JOURNAL OF NEUROCHEMISTRY, Issue 5 2002
Makoto Urushitani
Abstract Accumulating evidence indicates that abnormal conformation of mutant superoxide dismutase 1 (SOD1) is an essential feature underlying the pathogenesis of mutant SOD1-linked familial amyotrophic lateral sclerosis (ALS). Here we investigated the role of ubiquitin-proteasome pathway in the mutant SOD1-related cell death and the effect of oxidative stress on the misfolding of mutant SOD1. Transient overexpression of ubiquitin with human SOD1 (wild-type, ala4val, gly85arg, gly93ala) in Neuro2A cells decreased the amount of mutant SOD1, but not of wild-type, while only mutants were co-immunoprecipitated with poly-ubiquitin. Proteasome inhibition by lactacystin augmented accumulation of mutant SOD1 in the non-ionic detergent-insoluble fraction. The spinal cord lysates from mutant SOD1 transgenic mice showed multiple carbonylated proteins, including mutant SOD1 with SDS-resistant dimer formation. Furthermore, the treatment of hSOD1-expressing cells with hydrogen peroxide promoted the oligomerization, and detergent-insolubility of mutant SOD1 alone, and the oxidized mutant SOD1 proteins were more heavily poly-ubiquitinated. In Neuro2A cells stably expressing human SOD1 protein, the proteasome function measured by chymotrypsin-like activity, was decreased over time without a quantitative alteration of the 20S proteasomal component. Finally, primary motor neurons from the mouse embryonic spinal cord were more vulnerable to lactacystin than non-motor neurons. These results indicate that the sustained expression of mutant SOD1 leads to proteasomal inhibition and motor neuronal death, which in part explains the pathogenesis of mutant SOD1-linked ALS. [source]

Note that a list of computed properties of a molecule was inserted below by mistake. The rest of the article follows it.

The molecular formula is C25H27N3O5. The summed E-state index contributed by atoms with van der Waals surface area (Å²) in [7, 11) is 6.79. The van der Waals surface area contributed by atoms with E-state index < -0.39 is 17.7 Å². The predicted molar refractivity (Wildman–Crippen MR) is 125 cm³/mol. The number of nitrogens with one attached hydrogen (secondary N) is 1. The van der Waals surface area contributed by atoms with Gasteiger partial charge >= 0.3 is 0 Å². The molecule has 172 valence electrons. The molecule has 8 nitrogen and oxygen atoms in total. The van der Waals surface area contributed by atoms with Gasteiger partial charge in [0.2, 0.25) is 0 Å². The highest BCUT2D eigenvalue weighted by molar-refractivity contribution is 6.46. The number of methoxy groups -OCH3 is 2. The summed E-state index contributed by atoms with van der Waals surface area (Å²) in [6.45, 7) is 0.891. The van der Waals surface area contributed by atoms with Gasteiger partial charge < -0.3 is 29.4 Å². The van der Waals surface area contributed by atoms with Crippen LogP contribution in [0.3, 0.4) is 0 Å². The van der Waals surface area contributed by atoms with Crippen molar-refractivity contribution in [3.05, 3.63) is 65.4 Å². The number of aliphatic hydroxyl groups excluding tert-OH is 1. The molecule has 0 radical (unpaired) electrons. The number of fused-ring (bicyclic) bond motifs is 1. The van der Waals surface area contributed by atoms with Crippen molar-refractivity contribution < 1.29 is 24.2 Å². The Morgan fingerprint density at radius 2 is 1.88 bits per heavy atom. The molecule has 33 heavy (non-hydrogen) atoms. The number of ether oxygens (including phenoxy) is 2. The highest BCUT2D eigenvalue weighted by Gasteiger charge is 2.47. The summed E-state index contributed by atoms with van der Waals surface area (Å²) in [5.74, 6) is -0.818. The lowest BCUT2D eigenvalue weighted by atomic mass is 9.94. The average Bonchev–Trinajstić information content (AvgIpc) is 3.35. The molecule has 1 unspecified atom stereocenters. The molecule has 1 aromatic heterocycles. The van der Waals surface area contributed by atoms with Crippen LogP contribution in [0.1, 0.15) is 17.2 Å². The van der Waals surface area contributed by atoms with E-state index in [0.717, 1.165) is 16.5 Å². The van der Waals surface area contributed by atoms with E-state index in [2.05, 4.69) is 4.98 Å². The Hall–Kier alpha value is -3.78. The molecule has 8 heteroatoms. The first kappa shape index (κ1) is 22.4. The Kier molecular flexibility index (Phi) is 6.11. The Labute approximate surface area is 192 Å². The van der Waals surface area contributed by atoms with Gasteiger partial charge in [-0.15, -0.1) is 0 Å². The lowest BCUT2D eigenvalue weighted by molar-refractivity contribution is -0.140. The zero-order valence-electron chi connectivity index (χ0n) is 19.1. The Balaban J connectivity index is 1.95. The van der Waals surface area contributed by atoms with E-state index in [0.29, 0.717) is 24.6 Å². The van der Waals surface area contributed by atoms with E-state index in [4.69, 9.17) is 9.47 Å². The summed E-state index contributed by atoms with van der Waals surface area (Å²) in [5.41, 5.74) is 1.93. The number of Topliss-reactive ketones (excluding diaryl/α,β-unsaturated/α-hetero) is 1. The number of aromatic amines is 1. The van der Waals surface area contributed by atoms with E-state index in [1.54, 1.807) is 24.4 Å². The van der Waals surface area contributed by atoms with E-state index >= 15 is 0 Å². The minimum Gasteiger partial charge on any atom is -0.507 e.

Synphilin-1 degradation by the ubiquitin-proteasome pathway and effects on cell survival

JOURNAL OF NEUROCHEMISTRY, Issue 2 2002
Gwang Lee
Abstract Parkinson's disease is characterized by loss of nigral dopaminergic neurons and the presence of cytoplasmic inclusions known as Lewy bodies. ,-Synuclein and its interacting partner synphilin-1 are among constituent proteins in these aggregates. The presence of ubiquitin and proteasome subunits in these inclusions supports a role for this protein degradation pathway in the processing of proteins involved in this disease. To begin elucidating the kinetics of synphilin-1 in cells, we studied its degradation pathway in HEK293 cells that had been engineered to stably express FLAG-tagged synphilin-1. Pulse-chase experiments revealed that this protein is relatively stable with a half-life of about 16 h. Treatment with proteasome inhibitors resulted in attenuation of degradation and the accumulation of high molecular weight ubiquitinated synphilin-1 in immunoprecipitation/immunoblot experiments. Additionally, proteasome inhibitors stimulated the formation of peri-nuclear inclusions which were immunoreactive for synphilin-1, ubiquitin and ,-synuclein. Cell viability studies revealed increased susceptibility of synphilin-1 over-expressing cells to proteasomal dysfunction. These observations indicate that synphilin-1 is ubiquitinated and degraded by the proteasome. Accumulation of ubiquitinated synphilin-1 due to impaired clearance results in its aggregation as peri-nuclear inclusions and in poor cell survival. [source]


Microarray Analysis of Ethanol-Treated Cortical Neurons Reveals Disruption of Genes Related to the Ubiquitin-Proteasome Pathway and Protein Synthesis

ALCOHOLISM, Issue 12 2004
Ramana Gutala